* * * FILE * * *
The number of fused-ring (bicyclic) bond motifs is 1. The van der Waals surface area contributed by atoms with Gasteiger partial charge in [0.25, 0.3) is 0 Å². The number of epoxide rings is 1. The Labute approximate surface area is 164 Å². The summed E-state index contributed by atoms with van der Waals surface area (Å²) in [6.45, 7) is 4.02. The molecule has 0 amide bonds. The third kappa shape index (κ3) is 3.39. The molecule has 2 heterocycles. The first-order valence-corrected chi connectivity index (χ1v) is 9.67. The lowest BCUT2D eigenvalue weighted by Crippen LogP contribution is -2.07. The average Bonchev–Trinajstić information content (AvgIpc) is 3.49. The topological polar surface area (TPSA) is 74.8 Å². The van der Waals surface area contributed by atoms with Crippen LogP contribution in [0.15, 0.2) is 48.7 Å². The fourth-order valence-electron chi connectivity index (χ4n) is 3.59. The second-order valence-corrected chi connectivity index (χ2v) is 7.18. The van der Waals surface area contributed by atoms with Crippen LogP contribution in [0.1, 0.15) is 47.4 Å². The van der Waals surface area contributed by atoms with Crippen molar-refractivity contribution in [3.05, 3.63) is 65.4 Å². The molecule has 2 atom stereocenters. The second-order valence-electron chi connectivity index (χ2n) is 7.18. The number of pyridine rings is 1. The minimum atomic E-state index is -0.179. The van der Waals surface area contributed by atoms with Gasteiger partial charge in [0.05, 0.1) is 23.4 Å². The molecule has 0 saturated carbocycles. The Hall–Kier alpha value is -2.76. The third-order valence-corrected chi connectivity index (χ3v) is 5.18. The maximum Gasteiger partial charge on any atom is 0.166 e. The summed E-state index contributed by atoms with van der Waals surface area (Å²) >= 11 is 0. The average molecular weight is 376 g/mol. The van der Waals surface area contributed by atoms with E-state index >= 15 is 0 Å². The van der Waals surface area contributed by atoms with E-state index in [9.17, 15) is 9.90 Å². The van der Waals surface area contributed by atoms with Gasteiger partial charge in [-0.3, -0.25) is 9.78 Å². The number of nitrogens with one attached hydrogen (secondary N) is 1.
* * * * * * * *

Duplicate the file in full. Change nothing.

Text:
The number of fused-ring (bicyclic) bond motifs is 1. The van der Waals surface area contributed by atoms with Gasteiger partial charge in [0.25, 0.3) is 0 Å². The number of epoxide rings is 1. The Labute approximate surface area is 164 Å². The summed E-state index contributed by atoms with van der Waals surface area (Å²) in [6.45, 7) is 4.02. The molecule has 0 amide bonds. The third kappa shape index (κ3) is 3.39. The molecule has 2 heterocycles. The first-order valence-corrected chi connectivity index (χ1v) is 9.67. The lowest BCUT2D eigenvalue weighted by Crippen LogP contribution is -2.07. The average Bonchev–Trinajstić information content (AvgIpc) is 3.49. The topological polar surface area (TPSA) is 74.8 Å². The van der Waals surface area contributed by atoms with Crippen LogP contribution in [0.15, 0.2) is 48.7 Å². The fourth-order valence-electron chi connectivity index (χ4n) is 3.59. The second-order valence-corrected chi connectivity index (χ2v) is 7.18. The van der Waals surface area contributed by atoms with Crippen LogP contribution in [0.1, 0.15) is 47.4 Å². The van der Waals surface area contributed by atoms with Crippen molar-refractivity contribution in [3.05, 3.63) is 65.4 Å². The molecule has 2 atom stereocenters. The second-order valence-electron chi connectivity index (χ2n) is 7.18. The number of pyridine rings is 1. The minimum atomic E-state index is -0.179. The van der Waals surface area contributed by atoms with Gasteiger partial charge in [0.05, 0.1) is 23.4 Å². The molecule has 0 saturated carbocycles. The Hall–Kier alpha value is -2.76. The third-order valence-corrected chi connectivity index (χ3v) is 5.18. The maximum Gasteiger partial charge on any atom is 0.166 e. The summed E-state index contributed by atoms with van der Waals surface area (Å²) >= 11 is 0. The average molecular weight is 376 g/mol. The van der Waals surface area contributed by atoms with E-state index >= 15 is 0 Å². The van der Waals surface area contributed by atoms with E-state index in [9.17, 15) is 9.90 Å². The van der Waals surface area contributed by atoms with Gasteiger partial charge in [-0.3, -0.25) is 9.78 Å². The number of nitrogens with one attached hydrogen (secondary N) is 1.